Coal-fired plants account for 40 percent of the overseas generating capacity backed by China, while 27 percent is hydroelectric and 11 percent is powered by renewable sources, said the study.
China’s coal power investment is highly concentrated in Southeast Asia with 40 percent of the total, South Asia with 31 percent and Africa with 16 percent, the study said.
Only 2.3 percent of overseas energy lending from Chinese policy banks was for solar and wind projects, said Han Chen, an international climate advocate at the Natural Resources Defense Council in a commentary for chinadialogue.net, a website that focuses on environmental issues.
“At the very least, it’s time to end investments in new overseas coal plants,” Chen said. “If China is moving away from coal, then why should other countries settle for dirtier, high-carbon options?”
The recent studies suggest that carbon emissions from China’s coal projects will be hard to control even if the government puts a stop to domestic projects already in progress.
China’s fossil fuel power plants in foreign countries are currently adding some 314 million tons of carbon dioxide (CO2) annually, or about 3.5 percent of global power sector emissions outside China, the Boston University study said.
In China’s domestic energy market, the government is also challenged by complex contradictions that appear to call for more and less thermal power capacity at the same time.
A paper co-authored by Andrews-Speed for OIES highlights the problem of delivering increased amounts of solar and wind power through ultra-high voltage (UHV) transmission lines to distant demand centers.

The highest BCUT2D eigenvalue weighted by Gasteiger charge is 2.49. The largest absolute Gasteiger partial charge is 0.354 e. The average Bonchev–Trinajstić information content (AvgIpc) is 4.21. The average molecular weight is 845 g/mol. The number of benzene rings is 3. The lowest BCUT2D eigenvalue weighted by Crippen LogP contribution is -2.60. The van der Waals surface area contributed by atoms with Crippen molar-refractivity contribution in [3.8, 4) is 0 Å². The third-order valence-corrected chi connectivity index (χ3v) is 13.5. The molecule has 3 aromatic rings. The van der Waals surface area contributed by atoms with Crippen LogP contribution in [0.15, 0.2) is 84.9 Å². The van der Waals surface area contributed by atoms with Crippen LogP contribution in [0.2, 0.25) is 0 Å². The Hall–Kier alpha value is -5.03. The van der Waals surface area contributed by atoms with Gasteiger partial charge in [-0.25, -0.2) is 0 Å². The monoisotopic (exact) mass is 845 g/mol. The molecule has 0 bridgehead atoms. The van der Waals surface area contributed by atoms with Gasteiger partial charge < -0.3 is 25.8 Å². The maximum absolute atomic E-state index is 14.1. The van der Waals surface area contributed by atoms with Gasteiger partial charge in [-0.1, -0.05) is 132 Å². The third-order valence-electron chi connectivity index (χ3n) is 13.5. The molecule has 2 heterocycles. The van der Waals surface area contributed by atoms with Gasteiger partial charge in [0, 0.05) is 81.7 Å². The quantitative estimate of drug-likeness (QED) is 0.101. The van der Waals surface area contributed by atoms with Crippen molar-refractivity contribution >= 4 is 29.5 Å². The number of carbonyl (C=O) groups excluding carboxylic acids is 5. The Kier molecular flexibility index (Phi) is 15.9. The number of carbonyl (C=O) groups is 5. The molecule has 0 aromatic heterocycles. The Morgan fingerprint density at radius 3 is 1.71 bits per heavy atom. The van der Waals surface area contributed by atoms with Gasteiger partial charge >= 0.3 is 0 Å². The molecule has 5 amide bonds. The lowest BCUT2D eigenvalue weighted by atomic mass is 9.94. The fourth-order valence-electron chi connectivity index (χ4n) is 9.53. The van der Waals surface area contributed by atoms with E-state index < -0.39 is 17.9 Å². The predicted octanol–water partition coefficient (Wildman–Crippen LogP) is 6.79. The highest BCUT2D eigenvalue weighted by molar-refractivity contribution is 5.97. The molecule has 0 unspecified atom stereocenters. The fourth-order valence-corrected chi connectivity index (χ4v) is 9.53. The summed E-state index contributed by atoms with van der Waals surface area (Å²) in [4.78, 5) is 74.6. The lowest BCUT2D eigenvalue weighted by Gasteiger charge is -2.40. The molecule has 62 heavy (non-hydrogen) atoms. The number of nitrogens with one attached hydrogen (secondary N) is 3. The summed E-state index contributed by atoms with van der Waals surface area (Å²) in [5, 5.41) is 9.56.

“The level of use of some of the existing lines has been low. This is due to the capacity of thermal power at both ends of each UHV line being inadequate to maintain grid stability,” the paper said.
“As a result, more thermal capacity will have to be built to support existing and planned UHV lines. Yet, there is already an overcapacity of thermal power,” it said.
“This situation implies a distinct lack of effective coordination between the grid and generating companies, a deficiency that can be attributed to the government,” the study said.
The dilemma suggests that although power from renewable sources will be cheap to develop and produce, consumption may depend on a costly combination of new thermal power projects and elimination of existing stranded assets.
If new thermal plants are built to offset the variability of solar and wind power, they will likely have to include carbon capture technologies to meet Xi’s net-zero goal.
It has yet to be determined who will pay for the costs.
“One question for the government to address will be, which is cheaper, paying for stranded coal-fired generation assets or installing carbon capture?” Andrews-Speed said.